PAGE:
Today, the streets of Riyadh are full of cars. Just like any other day in a major city, only this time, some of them are being driven by women. Saudi women, standing (or actually reclining, with hands at ten and two) for the right to have a conservative religious fatwa removed and for the right to move about their country, their businesses, and their lives with the same facility that is afforded to the men (sometimes as young as 14) of their country.

These ladies have organized for social change using social media and peaceful means to do so. I can’t help but draw one or two parallels with our own women’s suffrage movement ninety years ago. The first time Saudi women took to the streets was in the 90’s, in the unrestful atmosphere generated by female US soldiers driving in the streets on which they were forbidden to drive. The resultant protest at that time sparked a cultural clash symptomatic of strained US/Middle East relations in many different areas. So, too, did the first efforts at women’s suffrage in this country fizzle out. Elizabeth Cady Stanton and Lucretia Mott – two names we should recognize from our history classes – began their work in 1848. Susan B. Anthony (of the coin dollar fame) joined them in 1852.

Program for a 1913 march in DC for Women's Suffrage

Suffrage for women didn’t happen overnight. It took seventy years from the first concerted efforts to the 1920 ratification of the 19th amendment to the US Constitution. Our social media, connected, 24/7 news. internet-full lives can move things faster these days, without a doubt. The Stantons and Motts of the day had to physically travel to promote their ideals. They had to first find and connect with the like-minded, then they had to spread their word, in an unreceptive political climate and often in a communications vacuum, where very little of the groundwork they laid ever bore fruit for them to see.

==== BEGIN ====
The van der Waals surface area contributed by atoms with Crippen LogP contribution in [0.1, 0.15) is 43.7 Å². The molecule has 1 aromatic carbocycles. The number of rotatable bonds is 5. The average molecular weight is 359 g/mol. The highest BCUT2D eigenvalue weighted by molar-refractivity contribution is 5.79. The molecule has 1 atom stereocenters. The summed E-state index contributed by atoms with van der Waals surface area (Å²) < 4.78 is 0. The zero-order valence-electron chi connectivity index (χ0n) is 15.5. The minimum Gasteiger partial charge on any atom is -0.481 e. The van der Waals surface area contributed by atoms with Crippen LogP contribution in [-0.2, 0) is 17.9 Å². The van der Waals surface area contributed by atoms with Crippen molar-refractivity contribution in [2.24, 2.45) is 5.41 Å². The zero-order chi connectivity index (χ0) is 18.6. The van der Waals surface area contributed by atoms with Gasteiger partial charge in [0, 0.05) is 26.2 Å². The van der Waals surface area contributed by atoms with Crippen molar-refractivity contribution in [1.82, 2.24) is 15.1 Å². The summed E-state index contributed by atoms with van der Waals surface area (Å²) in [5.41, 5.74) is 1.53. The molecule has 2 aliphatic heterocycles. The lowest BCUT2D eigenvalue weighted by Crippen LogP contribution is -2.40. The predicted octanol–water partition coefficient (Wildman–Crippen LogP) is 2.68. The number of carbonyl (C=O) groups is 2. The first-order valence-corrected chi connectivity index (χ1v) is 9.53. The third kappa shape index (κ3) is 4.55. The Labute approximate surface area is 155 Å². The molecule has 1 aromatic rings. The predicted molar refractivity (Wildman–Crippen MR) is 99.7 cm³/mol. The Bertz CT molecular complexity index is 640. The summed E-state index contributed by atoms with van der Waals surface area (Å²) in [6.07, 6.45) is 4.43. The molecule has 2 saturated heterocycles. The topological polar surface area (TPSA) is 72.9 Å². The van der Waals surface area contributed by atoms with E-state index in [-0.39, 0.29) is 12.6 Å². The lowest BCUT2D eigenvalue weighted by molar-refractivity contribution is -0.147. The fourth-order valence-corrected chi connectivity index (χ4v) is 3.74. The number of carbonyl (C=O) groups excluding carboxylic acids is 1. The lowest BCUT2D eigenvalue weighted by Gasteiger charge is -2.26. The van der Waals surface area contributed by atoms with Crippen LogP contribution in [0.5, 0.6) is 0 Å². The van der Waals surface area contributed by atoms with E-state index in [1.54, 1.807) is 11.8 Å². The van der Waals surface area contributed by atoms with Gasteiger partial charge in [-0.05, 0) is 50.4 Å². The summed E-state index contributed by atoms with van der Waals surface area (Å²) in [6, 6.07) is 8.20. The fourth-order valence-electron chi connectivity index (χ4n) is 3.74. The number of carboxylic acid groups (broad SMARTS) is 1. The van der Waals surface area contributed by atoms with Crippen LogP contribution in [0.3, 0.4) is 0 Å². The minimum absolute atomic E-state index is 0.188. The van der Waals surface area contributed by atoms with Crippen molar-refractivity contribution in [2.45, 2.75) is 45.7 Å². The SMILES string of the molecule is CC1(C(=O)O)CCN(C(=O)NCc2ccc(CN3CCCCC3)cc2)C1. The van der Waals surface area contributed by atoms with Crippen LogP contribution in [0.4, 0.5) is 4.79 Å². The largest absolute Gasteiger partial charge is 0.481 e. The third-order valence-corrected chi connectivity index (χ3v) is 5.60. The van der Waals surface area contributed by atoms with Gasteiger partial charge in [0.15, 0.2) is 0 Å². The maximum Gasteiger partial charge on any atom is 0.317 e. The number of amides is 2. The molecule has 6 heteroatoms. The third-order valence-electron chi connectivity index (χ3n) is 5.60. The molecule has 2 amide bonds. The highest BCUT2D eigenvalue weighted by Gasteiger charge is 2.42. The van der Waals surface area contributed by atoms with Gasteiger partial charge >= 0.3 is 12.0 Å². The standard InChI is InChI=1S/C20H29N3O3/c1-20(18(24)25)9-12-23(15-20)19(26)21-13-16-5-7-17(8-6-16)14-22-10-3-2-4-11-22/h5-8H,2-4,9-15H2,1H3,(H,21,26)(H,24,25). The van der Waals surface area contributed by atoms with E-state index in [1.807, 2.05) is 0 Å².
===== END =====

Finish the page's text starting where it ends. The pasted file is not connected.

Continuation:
The make-up of the US and the way our government operates forced the early suffragettes to seek approval at local and state levels before gaining a federal ear. This involved long years of efforts in numerous different statehouses, with vastly different cultures in between them. Some things have changed since then, but our system of government still hasn’t fundamentally changed from a hundred years ago. Civil Rights issues are nearly always pushed off on the states (let the states decide), so the advocates are fighting fifty small skirmishes rather than one large battle. As they progressed, they still devoted much of their resources into gathering like-minded, sympathetic folk and spreading the word both socially and legislatively.

But the women of Saudi Arabia are also skirmishing. Protests like the drive-in have happened before, never decisively victorious, but still nudging the way forward. Today’s driving assembly is a display that was coordinated through the internet’s instantaneous communication, and its results and effects are not only seen by the brave women who are standing up to the entrenched unfairness in their system, but by people all around the world plugged into YouTube and Facebook and Twitter.

Our communications systems have vastly improved, but change, especially civil rights, social change, still has to wait for people to catch up. The difference between those protests then and the protests now is that social media–and it’s the “social” part that’s critical here–has given the women of Saudi Arabia a means to gather each other, not just quickly assemble in a chosen time and place. Even with the immediacy of Twitter and Facebook, events in the Middle East’s “Arab Spring” are still built on the solid foundation of what came before–the protests that failed, the speakers who spoke up and were smacked down, but not before the seed was planted. The social media, however, gives us all a chance to see faster fruit, and to hear that yes, our seeds have been planted and are taking root.

Ladies, I wish you the very happiest of motoring, and may your peaceful assembly be free of fender benders and condemnation.

Links for Agents of Change

Susan B. Anthony Center for Women’s Leadership – courtesy the University of Rochester

Saudi Women Drive Cars to Protest Ban – from BBC News

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